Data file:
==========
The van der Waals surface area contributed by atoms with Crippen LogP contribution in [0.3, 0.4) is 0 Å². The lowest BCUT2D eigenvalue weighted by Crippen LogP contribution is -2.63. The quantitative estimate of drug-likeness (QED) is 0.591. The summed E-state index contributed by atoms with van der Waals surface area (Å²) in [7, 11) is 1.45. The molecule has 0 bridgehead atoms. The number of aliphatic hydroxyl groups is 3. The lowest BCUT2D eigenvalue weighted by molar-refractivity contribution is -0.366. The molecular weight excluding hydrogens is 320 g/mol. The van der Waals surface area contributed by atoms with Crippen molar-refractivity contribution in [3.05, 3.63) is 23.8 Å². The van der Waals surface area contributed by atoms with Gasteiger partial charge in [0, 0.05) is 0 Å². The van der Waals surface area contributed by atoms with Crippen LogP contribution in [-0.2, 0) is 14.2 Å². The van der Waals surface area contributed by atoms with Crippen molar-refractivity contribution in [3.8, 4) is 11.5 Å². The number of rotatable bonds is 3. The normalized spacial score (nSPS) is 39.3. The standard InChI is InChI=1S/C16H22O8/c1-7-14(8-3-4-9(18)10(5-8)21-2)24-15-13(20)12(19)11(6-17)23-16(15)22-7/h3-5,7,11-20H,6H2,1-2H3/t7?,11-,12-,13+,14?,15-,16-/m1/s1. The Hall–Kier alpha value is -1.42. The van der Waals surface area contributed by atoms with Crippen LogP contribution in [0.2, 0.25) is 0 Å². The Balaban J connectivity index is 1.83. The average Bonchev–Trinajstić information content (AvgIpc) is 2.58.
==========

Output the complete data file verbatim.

The van der Waals surface area contributed by atoms with Crippen LogP contribution in [0.3, 0.4) is 0 Å². The lowest BCUT2D eigenvalue weighted by Crippen LogP contribution is -2.63. The quantitative estimate of drug-likeness (QED) is 0.591. The summed E-state index contributed by atoms with van der Waals surface area (Å²) in [7, 11) is 1.45. The molecule has 0 bridgehead atoms. The number of aliphatic hydroxyl groups is 3. The lowest BCUT2D eigenvalue weighted by molar-refractivity contribution is -0.366. The molecular weight excluding hydrogens is 320 g/mol. The van der Waals surface area contributed by atoms with Crippen molar-refractivity contribution in [3.05, 3.63) is 23.8 Å². The van der Waals surface area contributed by atoms with Gasteiger partial charge in [0, 0.05) is 0 Å². The van der Waals surface area contributed by atoms with Crippen LogP contribution in [-0.2, 0) is 14.2 Å². The van der Waals surface area contributed by atoms with Crippen molar-refractivity contribution in [3.8, 4) is 11.5 Å². The number of rotatable bonds is 3. The normalized spacial score (nSPS) is 39.3. The standard InChI is InChI=1S/C16H22O8/c1-7-14(8-3-4-9(18)10(5-8)21-2)24-15-13(20)12(19)11(6-17)23-16(15)22-7/h3-5,7,11-20H,6H2,1-2H3/t7?,11-,12-,13+,14?,15-,16-/m1/s1. The Hall–Kier alpha value is -1.42. The van der Waals surface area contributed by atoms with Crippen LogP contribution in [0.2, 0.25) is 0 Å². The Balaban J connectivity index is 1.83. The average Bonchev–Trinajstić information content (AvgIpc) is 2.58.